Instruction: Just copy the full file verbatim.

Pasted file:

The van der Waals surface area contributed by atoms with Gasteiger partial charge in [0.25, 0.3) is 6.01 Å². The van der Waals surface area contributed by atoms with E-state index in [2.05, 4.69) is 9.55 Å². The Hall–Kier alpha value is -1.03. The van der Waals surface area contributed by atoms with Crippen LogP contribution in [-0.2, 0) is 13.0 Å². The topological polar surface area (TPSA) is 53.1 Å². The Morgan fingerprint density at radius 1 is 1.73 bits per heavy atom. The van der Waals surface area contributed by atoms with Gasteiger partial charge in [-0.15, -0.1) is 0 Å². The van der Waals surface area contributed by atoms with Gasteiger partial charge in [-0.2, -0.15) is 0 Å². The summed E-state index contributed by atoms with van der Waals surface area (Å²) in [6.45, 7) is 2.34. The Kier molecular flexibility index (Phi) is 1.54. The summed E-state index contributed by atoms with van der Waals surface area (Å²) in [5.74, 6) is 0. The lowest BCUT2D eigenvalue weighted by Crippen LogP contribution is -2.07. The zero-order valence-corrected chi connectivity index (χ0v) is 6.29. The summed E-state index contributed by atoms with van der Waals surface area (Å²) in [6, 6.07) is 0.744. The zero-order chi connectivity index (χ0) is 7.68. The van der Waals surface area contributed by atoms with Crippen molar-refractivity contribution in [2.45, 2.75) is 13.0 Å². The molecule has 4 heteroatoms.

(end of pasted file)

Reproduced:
The van der Waals surface area contributed by atoms with Gasteiger partial charge in [0.25, 0.3) is 6.01 Å². The van der Waals surface area contributed by atoms with E-state index in [2.05, 4.69) is 9.55 Å². The Hall–Kier alpha value is -1.03. The van der Waals surface area contributed by atoms with Crippen LogP contribution in [-0.2, 0) is 13.0 Å². The topological polar surface area (TPSA) is 53.1 Å². The Morgan fingerprint density at radius 1 is 1.73 bits per heavy atom. The van der Waals surface area contributed by atoms with Gasteiger partial charge in [-0.15, -0.1) is 0 Å². The van der Waals surface area contributed by atoms with Gasteiger partial charge in [-0.2, -0.15) is 0 Å². The summed E-state index contributed by atoms with van der Waals surface area (Å²) in [6.45, 7) is 2.34. The Kier molecular flexibility index (Phi) is 1.54. The summed E-state index contributed by atoms with van der Waals surface area (Å²) in [5.74, 6) is 0. The lowest BCUT2D eigenvalue weighted by Crippen LogP contribution is -2.07. The zero-order valence-corrected chi connectivity index (χ0v) is 6.29. The summed E-state index contributed by atoms with van der Waals surface area (Å²) in [6, 6.07) is 0.744. The zero-order chi connectivity index (χ0) is 7.68. The van der Waals surface area contributed by atoms with Crippen molar-refractivity contribution in [2.45, 2.75) is 13.0 Å². The molecule has 4 heteroatoms.